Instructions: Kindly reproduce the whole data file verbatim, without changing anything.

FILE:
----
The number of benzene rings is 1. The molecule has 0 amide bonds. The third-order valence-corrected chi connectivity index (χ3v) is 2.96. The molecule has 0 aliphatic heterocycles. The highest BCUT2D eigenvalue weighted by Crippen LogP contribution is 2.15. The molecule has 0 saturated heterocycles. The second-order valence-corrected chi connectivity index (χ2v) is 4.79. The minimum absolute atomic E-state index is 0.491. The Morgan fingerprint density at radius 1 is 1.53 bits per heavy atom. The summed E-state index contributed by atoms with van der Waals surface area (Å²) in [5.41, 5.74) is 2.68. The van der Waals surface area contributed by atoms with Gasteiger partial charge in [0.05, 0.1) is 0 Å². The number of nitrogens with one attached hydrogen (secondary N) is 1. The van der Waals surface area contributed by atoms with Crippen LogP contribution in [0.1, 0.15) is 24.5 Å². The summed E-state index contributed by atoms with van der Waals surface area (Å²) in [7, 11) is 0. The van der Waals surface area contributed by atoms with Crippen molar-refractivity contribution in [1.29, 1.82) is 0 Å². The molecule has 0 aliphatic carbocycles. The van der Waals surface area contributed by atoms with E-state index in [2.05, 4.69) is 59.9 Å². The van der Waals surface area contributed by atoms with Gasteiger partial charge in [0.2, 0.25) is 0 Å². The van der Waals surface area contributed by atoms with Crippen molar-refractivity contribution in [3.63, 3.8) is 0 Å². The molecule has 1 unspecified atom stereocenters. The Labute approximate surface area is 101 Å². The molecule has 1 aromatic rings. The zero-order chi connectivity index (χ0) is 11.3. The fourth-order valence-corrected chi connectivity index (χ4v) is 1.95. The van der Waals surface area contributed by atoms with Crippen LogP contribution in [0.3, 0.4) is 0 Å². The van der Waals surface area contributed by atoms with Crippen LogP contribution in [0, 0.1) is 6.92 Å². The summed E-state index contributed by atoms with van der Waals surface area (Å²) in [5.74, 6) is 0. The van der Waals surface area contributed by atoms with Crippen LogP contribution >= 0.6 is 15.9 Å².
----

The number of benzene rings is 1. The molecule has 0 amide bonds. The third-order valence-corrected chi connectivity index (χ3v) is 2.96. The molecule has 0 aliphatic heterocycles. The highest BCUT2D eigenvalue weighted by Crippen LogP contribution is 2.15. The molecule has 0 saturated heterocycles. The second-order valence-corrected chi connectivity index (χ2v) is 4.79. The minimum absolute atomic E-state index is 0.491. The Morgan fingerprint density at radius 1 is 1.53 bits per heavy atom. The summed E-state index contributed by atoms with van der Waals surface area (Å²) in [5.41, 5.74) is 2.68. The van der Waals surface area contributed by atoms with Gasteiger partial charge in [0.05, 0.1) is 0 Å². The number of nitrogens with one attached hydrogen (secondary N) is 1. The van der Waals surface area contributed by atoms with Crippen LogP contribution in [0.1, 0.15) is 24.5 Å². The summed E-state index contributed by atoms with van der Waals surface area (Å²) in [7, 11) is 0. The van der Waals surface area contributed by atoms with Crippen molar-refractivity contribution in [1.29, 1.82) is 0 Å². The molecule has 0 aliphatic carbocycles. The van der Waals surface area contributed by atoms with E-state index in [2.05, 4.69) is 59.9 Å². The van der Waals surface area contributed by atoms with Gasteiger partial charge in [0.2, 0.25) is 0 Å². The van der Waals surface area contributed by atoms with Crippen molar-refractivity contribution in [3.63, 3.8) is 0 Å². The molecule has 1 unspecified atom stereocenters. The Labute approximate surface area is 101 Å². The molecule has 1 aromatic rings. The zero-order chi connectivity index (χ0) is 11.3. The fourth-order valence-corrected chi connectivity index (χ4v) is 1.95. The van der Waals surface area contributed by atoms with Crippen LogP contribution in [0.3, 0.4) is 0 Å². The van der Waals surface area contributed by atoms with Crippen LogP contribution in [0, 0.1) is 6.92 Å². The summed E-state index contributed by atoms with van der Waals surface area (Å²) in [5.74, 6) is 0. The van der Waals surface area contributed by atoms with Crippen LogP contribution >= 0.6 is 15.9 Å².